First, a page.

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Publication numberUS6047306 A
Publication typeGrant
Application numberUS 08/980,086
Publication dateApr 4, 2000
Filing dateNov 26, 1997
Priority dateNov 29, 1996
Fee statusLapsed
Also published asDE19752858A1, DE19752858B4
Publication number08980086, 980086, US 6047306 A, US 6047306A, US-A-6047306, US6047306 A, US6047306A
InventorsMitsutaka Hikita, Chisaki Takubo, Nobuhiko Shibagaki, Kazuyuki Sakiyama
Original AssigneeHitachi, Ltd.
Export CitationBiBTeX, EndNote, RefMan
External Links: USPTO, USPTO Assignment, Espacenet
CDMA communication RF signal processing apparatus using SAW
US 6047306 A
Abstract
A surface acoustic wave signal processing apparatus for processing first and second high-frequency signals having frequencies f1 and f2 respectively, which comprises: first and second surface acoustic wave delay elements for receiving the first and second high-frequency signals respectively and independently of each other, the delay elements being formed as surface acoustic wave excitation and reception transducers on a piezoelectric substrate so that a phase delay φ1 with respect to the frequency f1 is substantially equal to a phase delay φ2 with respect to the frequency f2 (that is, φ1 ≈φ2); and a mixer for mixing first and second high-frequency output signals of the first and second surface acoustic wave delay elements so that a signal having a frequency |f1 -f2 | which is a difference between the two frequencies f1 and f2 is taken out as an output signal of the mixer.
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Claims(45)
What is claimed is:
1. A surface acoustic wave signal processing apparatus for processing first and second high-frequency signals having frequencies f1 and f2 respectively, wherein said first high-frequency signal is a modulated wave signal and said second high-frequency signal is a non-modulated wave signal, which comprises:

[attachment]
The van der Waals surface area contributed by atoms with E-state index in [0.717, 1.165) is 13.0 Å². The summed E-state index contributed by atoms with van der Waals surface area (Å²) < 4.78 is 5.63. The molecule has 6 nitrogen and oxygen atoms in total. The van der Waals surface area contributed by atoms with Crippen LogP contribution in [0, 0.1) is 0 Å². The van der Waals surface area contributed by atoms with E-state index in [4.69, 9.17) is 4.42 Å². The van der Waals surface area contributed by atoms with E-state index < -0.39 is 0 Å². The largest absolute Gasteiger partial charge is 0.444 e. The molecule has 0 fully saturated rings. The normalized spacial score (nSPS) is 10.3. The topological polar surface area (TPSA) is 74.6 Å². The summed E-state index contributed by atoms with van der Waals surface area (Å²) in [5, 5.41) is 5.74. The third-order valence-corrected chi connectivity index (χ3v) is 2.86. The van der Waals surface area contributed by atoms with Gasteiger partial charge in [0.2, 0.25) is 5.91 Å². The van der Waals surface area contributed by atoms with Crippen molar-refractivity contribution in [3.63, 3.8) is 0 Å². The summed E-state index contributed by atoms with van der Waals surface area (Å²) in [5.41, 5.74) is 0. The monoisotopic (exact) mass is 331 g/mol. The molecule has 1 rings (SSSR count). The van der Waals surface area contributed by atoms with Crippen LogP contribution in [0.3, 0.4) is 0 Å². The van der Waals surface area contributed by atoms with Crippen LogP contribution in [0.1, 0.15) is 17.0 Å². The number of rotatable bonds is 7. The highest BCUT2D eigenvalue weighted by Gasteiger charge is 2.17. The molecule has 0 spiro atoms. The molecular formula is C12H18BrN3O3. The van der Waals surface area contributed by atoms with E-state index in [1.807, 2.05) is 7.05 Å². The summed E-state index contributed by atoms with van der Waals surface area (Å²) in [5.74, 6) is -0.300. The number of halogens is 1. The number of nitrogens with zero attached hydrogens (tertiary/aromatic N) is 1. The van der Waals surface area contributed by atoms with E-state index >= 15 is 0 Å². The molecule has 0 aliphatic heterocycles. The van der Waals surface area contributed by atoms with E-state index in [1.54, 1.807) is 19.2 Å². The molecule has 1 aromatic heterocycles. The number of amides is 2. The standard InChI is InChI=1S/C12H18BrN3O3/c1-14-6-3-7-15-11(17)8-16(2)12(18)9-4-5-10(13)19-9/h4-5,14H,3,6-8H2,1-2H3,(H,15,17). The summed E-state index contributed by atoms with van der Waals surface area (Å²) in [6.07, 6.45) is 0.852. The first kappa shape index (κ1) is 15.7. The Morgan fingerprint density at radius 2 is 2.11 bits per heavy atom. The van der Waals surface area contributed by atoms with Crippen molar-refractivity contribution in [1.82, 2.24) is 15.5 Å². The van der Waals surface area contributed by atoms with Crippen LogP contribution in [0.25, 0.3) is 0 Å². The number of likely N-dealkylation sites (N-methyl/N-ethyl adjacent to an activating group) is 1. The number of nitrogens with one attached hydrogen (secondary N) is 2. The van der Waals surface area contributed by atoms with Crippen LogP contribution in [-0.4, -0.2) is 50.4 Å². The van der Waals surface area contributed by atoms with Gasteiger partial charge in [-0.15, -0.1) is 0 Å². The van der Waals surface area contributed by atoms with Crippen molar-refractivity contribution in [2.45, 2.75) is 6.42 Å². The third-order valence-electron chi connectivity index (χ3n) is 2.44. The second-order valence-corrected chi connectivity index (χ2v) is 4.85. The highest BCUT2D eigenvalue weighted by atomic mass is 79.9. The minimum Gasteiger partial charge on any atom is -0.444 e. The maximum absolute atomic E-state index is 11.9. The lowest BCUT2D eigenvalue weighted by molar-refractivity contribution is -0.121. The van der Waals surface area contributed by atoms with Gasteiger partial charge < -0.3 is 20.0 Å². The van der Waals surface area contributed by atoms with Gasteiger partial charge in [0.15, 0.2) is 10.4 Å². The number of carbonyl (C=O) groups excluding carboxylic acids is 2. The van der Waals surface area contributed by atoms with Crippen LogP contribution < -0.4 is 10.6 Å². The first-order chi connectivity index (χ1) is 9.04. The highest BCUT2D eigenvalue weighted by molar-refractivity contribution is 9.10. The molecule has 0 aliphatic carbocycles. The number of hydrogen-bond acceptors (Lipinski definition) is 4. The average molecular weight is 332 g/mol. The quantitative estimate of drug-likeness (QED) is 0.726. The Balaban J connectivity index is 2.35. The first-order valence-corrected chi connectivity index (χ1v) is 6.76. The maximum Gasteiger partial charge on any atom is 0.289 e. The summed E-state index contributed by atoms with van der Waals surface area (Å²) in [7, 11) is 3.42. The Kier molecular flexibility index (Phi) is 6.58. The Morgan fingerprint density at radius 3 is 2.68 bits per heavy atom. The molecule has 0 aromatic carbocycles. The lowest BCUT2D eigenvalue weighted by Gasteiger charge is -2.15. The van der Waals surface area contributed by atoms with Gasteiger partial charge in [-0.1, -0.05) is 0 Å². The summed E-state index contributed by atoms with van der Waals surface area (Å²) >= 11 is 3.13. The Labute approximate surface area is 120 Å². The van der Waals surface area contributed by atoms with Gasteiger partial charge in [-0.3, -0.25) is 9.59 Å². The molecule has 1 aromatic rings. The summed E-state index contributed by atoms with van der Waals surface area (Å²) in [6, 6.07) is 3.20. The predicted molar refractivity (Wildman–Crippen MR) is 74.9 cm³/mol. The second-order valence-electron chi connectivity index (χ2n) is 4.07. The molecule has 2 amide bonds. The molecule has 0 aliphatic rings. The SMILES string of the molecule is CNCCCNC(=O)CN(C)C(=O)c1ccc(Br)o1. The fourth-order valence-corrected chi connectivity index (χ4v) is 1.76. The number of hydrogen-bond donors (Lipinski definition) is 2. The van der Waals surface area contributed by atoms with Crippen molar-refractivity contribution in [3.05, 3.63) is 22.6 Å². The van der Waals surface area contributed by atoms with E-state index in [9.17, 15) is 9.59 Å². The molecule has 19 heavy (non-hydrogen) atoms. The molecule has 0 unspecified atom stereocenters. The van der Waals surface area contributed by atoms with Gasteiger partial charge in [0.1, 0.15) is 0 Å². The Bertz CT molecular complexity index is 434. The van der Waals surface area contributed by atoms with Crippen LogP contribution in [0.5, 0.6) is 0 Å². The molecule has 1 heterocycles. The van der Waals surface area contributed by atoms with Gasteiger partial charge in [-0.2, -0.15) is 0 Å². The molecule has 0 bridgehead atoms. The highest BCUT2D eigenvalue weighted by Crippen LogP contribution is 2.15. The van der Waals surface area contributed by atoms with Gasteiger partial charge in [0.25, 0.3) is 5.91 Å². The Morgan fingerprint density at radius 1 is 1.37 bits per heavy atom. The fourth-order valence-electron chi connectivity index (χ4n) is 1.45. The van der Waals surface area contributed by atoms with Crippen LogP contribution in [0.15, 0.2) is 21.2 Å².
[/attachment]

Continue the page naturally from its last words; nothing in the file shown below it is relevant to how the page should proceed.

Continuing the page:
first and second surface acoustic wave delay elements for receiving said first and second high frequency signals respectively and independently of each other, said delay elements being formed as surface acoustic wave excitation and reception transducers on a piezoelectric substrate so that a phase delay φ1 with respect to the frequency f1 is substantially equal to a phase delay φ2 with respect to the frequency f2 (that is, φ1 ≈φ2); and
a mixer for mixing first and second high-frequency output signals of said first and second surface acoustic wave delay elements so that a signal having a frequency |f1 -f2 | which is a difference between said two frequencies f1 and f2 is taken out as an output signal of said mixer.
2. A surface acoustic wave signal processing apparatus according to claim 1, wherein said frequency f1 of said first high-frequency signal and said frequency f2 of said second high-frequency signal are equal to each other except broadening of spectral bandwidth of said first high-frequency signal due to modulation so that a modulated signal of a base band is directly outputted from said mixer.
3. A surface acoustic wave signal processing apparatus according to claim 1, wherein: said first and second surface acoustic wave delay elements are integrated to constitute a third surface acoustic wave delay element; two kinds of surface acoustic wave excitation transducers and one kind of reception transducers are formed on said piezoelectric substrate; first and second high-frequency signals which are a modulation signal such as a spread-spectrum signal, or the like, and a non-modulation signal having a frequency f equal to the frequency of the modulation signal except the spectral spread due to modulation are inputted to said two kinds of surface acoustic wave excitation transducers of said third surface acoustic wave delay element capable of propagating said two high-frequency signals in the same direction and in the same path on the same substrate; said first and second high-frequency signals obtained simultaneously from outputs of said two kinds of surface acoustic wave excitation transducers are mixed by a mixer; and a modulation signal of a base band is directly outputted from said mixer.